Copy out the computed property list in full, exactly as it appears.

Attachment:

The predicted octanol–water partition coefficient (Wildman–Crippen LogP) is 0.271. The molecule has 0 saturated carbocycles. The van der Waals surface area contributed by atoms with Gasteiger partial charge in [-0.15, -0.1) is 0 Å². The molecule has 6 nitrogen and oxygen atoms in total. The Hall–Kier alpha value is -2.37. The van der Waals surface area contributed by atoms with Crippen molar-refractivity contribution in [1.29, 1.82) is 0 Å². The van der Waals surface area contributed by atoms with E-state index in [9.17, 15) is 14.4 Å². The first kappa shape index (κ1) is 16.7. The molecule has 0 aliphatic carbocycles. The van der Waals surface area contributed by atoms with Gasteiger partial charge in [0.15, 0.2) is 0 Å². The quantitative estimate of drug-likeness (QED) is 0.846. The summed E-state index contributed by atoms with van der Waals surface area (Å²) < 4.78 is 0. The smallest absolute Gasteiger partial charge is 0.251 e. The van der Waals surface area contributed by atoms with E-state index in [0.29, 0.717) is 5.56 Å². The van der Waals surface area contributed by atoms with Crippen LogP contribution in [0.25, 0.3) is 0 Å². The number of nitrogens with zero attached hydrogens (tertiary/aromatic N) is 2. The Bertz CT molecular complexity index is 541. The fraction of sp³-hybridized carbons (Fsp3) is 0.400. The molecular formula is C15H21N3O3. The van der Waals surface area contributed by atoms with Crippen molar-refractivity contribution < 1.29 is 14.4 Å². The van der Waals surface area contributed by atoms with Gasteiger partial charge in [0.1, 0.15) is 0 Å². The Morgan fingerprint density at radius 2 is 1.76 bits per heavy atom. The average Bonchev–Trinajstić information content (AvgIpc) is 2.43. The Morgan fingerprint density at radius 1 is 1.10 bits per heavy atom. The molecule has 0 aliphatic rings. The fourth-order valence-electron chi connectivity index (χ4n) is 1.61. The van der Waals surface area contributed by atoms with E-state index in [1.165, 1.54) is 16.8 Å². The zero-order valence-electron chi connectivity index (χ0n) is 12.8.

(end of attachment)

The predicted octanol–water partition coefficient (Wildman–Crippen LogP) is 0.271. The molecule has 0 saturated carbocycles. The van der Waals surface area contributed by atoms with Gasteiger partial charge in [-0.15, -0.1) is 0 Å². The molecule has 6 nitrogen and oxygen atoms in total. The Hall–Kier alpha value is -2.37. The van der Waals surface area contributed by atoms with Crippen molar-refractivity contribution in [1.29, 1.82) is 0 Å². The van der Waals surface area contributed by atoms with E-state index in [9.17, 15) is 14.4 Å². The first kappa shape index (κ1) is 16.7. The molecule has 0 aliphatic carbocycles. The van der Waals surface area contributed by atoms with Gasteiger partial charge in [0.15, 0.2) is 0 Å². The quantitative estimate of drug-likeness (QED) is 0.846. The summed E-state index contributed by atoms with van der Waals surface area (Å²) < 4.78 is 0. The smallest absolute Gasteiger partial charge is 0.251 e. The van der Waals surface area contributed by atoms with E-state index in [0.29, 0.717) is 5.56 Å². The van der Waals surface area contributed by atoms with Crippen LogP contribution in [0.25, 0.3) is 0 Å². The number of nitrogens with zero attached hydrogens (tertiary/aromatic N) is 2. The Bertz CT molecular complexity index is 541. The fraction of sp³-hybridized carbons (Fsp3) is 0.400. The molecular formula is C15H21N3O3. The van der Waals surface area contributed by atoms with Crippen molar-refractivity contribution < 1.29 is 14.4 Å². The van der Waals surface area contributed by atoms with Gasteiger partial charge in [0.1, 0.15) is 0 Å². The Morgan fingerprint density at radius 2 is 1.76 bits per heavy atom. The average Bonchev–Trinajstić information content (AvgIpc) is 2.43. The Morgan fingerprint density at radius 1 is 1.10 bits per heavy atom. The molecule has 0 aliphatic rings. The fourth-order valence-electron chi connectivity index (χ4n) is 1.61. The van der Waals surface area contributed by atoms with E-state index in [1.165, 1.54) is 16.8 Å². The zero-order valence-electron chi connectivity index (χ0n) is 12.8.